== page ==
Positive reinforcement training is the way to go


Claire Berlier

POSITIVE REINFORCEMENT. Getting a puppy companion during the pandemic has been a trend, and many puppies have been able to find amazing new homes. This begs the question: What is the best way to train these new pups? Positive reinforcement has many benefits! To learn more about why positive reinforcement is becoming the preferred method among dog trainers and how to use it with your own dog, click the link in bio.

 Getting a puppy companion during the pandemic has been a bit of a trend. Last December, my family and I got our own puppy and have been training her, even more than usual with the extra time spent at home. And we are not the only ones!

   According to an article published last month by the Washington Post, adoption rates doubled at a shelter in Los Angeles, leading to the need for a waiting list for certain dog breeds and puppies. Acquiring a new pet is the easy part; training is where the real work begins for a pet owner.

   Recently, many professional trainers and everyday dog owners prefer to train with positive reinforcement training methods. Positive reinforcement stems from learning and operant conditioning theories. These behavioral theories include two concepts: positive reinforcement or negative reinforcement. Positive reinforcement involves the adding of something that the subject finds appealing to increase a desired behavior. Negative reinforcement involves the removal of something aversive to increase a desired behavior. In dog training, giving your dog a treat for sitting at your request is an example of using positive reinforcement, because you are doing an action to reinforce a desired behavior (i.e., sitting). An example of negative reinforcement for your dog is using a choke collar to encourage your dog not to pull on a leash when walking. As your dog stops pulling, the choke collar eases pressure on your dog’s neck, therefore removing something aversive (i.e., the feeling of choking) which reinforces the desired behavior (i.e., walking at your side without pulling ahead). In behavioral theories, there are also the concepts of positive punishment and negative punishment. Positive punishment is doing an action to discourage a behavior, like scolding your dog for doing something undesirable. Negative punishment is discouraging a behavior through the removal of something, such as taking away a favorite toy if your dog is doing something undesirable. 

   A study published last year in BioRxiv evaluated the short and long term effects of aversive training methods (shock-collars for instance) and reward-based training methods on dogs. The researchers examined the frequency of stress-related behaviors in dogs, like yawning or licking, and the cortisol levels (a stress hormone) in the dogs’ saliva at baseline prior to training and again after training sessions to test short term effects. The dogs trained with aversive methods displayed more stress-related behaviors and showed higher levels of cortisol after training (meaning they were more stressed) than the dogs receiving rewards-based training. These findings carried over beyond a single training session. For this reason, rewards-based training seems to be the way to go, and many handlers are making the switch from aversive methods toward positive reinforcement methods.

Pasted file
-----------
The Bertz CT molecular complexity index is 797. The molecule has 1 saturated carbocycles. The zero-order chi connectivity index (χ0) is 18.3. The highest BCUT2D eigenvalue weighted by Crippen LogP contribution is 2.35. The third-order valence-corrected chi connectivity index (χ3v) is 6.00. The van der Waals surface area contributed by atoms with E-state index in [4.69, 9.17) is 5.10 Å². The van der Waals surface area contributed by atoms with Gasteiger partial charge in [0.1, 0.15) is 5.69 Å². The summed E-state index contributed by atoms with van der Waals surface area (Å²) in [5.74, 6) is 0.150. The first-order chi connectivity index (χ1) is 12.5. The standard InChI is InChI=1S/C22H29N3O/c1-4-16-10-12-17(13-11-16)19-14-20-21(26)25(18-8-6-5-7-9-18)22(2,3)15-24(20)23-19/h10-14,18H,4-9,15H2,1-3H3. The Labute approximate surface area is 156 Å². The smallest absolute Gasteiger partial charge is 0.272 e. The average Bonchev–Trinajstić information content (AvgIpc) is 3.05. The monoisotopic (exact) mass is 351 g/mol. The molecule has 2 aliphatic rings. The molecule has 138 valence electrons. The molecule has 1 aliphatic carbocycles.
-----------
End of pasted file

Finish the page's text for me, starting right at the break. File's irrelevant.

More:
Handlers with the organization Guide Dogs for the Blind have moved almost completely away from negative reinforcement training in recent years, according to an article by TIME. “A new dog can now be ready to guide its owner in half the time it once took, and [the dog] can remain with an owner for an extra year or two, because they’re so much less stressed out by the job,” the organization’s vice president of client, training and veterinary operations, Susan Armstrong, told TIME.  

   Dogs trained with positive reinforcement are less stressed and presumably happier than dogs trained with negative reinforcement and positive punishment, previously regarded to be the superior method. 

   A question some people might wonder about using positive reinforcement training is what to do when their dog demonstrates an undesirable behavior. With positive reinforcement methods, proponents of this approach suggest redirecting the dog. For instance, sometimes my dog barks at one of my family members because she is bored and wants to play. Following negative punishment methods, I would need to ignore my barking dog and withdraw my attention in hope that she stops barking because there is no reward for continuing to bark. Instead of doing this, however, I follow positive reinforcement methods, telling her to retrieve one of her toys, redirecting her from the negative behavior of barking towards the positive behavior of grabbing a toy. Then I reward the toy retrieval by playing with her, which is just as good of a reward as is a treat!

   Overall, positive reinforcement training leads to a better dog-owner relationship, happier, less stressed dogs, and optimal, faster learning. Negative reinforcement and punishment is a thing of the past—positivity is the new trend (and it feels much better as the owner too!)